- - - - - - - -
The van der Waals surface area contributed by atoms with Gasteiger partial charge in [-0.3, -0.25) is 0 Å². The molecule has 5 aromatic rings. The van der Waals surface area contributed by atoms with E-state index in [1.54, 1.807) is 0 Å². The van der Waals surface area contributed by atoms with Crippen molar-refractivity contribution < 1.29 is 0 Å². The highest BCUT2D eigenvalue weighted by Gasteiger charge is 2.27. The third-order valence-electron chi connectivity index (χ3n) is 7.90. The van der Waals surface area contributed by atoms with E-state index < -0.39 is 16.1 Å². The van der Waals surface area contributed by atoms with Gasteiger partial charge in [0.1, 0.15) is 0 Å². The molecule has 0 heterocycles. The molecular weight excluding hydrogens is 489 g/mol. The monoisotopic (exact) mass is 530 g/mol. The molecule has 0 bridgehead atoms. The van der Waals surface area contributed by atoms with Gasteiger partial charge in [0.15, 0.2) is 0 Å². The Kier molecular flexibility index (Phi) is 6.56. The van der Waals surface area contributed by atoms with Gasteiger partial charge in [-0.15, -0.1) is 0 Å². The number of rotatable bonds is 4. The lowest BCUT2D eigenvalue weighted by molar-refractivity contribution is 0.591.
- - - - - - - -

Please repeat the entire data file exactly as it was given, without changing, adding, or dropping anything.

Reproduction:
The van der Waals surface area contributed by atoms with Gasteiger partial charge in [-0.3, -0.25) is 0 Å². The molecule has 5 aromatic rings. The van der Waals surface area contributed by atoms with E-state index in [1.54, 1.807) is 0 Å². The van der Waals surface area contributed by atoms with Crippen molar-refractivity contribution < 1.29 is 0 Å². The highest BCUT2D eigenvalue weighted by Gasteiger charge is 2.27. The third-order valence-electron chi connectivity index (χ3n) is 7.90. The van der Waals surface area contributed by atoms with E-state index < -0.39 is 16.1 Å². The van der Waals surface area contributed by atoms with Gasteiger partial charge in [0.1, 0.15) is 0 Å². The molecule has 0 heterocycles. The molecular weight excluding hydrogens is 489 g/mol. The monoisotopic (exact) mass is 530 g/mol. The molecule has 0 bridgehead atoms. The van der Waals surface area contributed by atoms with Gasteiger partial charge in [0.15, 0.2) is 0 Å². The Kier molecular flexibility index (Phi) is 6.56. The van der Waals surface area contributed by atoms with Gasteiger partial charge in [-0.15, -0.1) is 0 Å². The number of rotatable bonds is 4. The lowest BCUT2D eigenvalue weighted by molar-refractivity contribution is 0.591.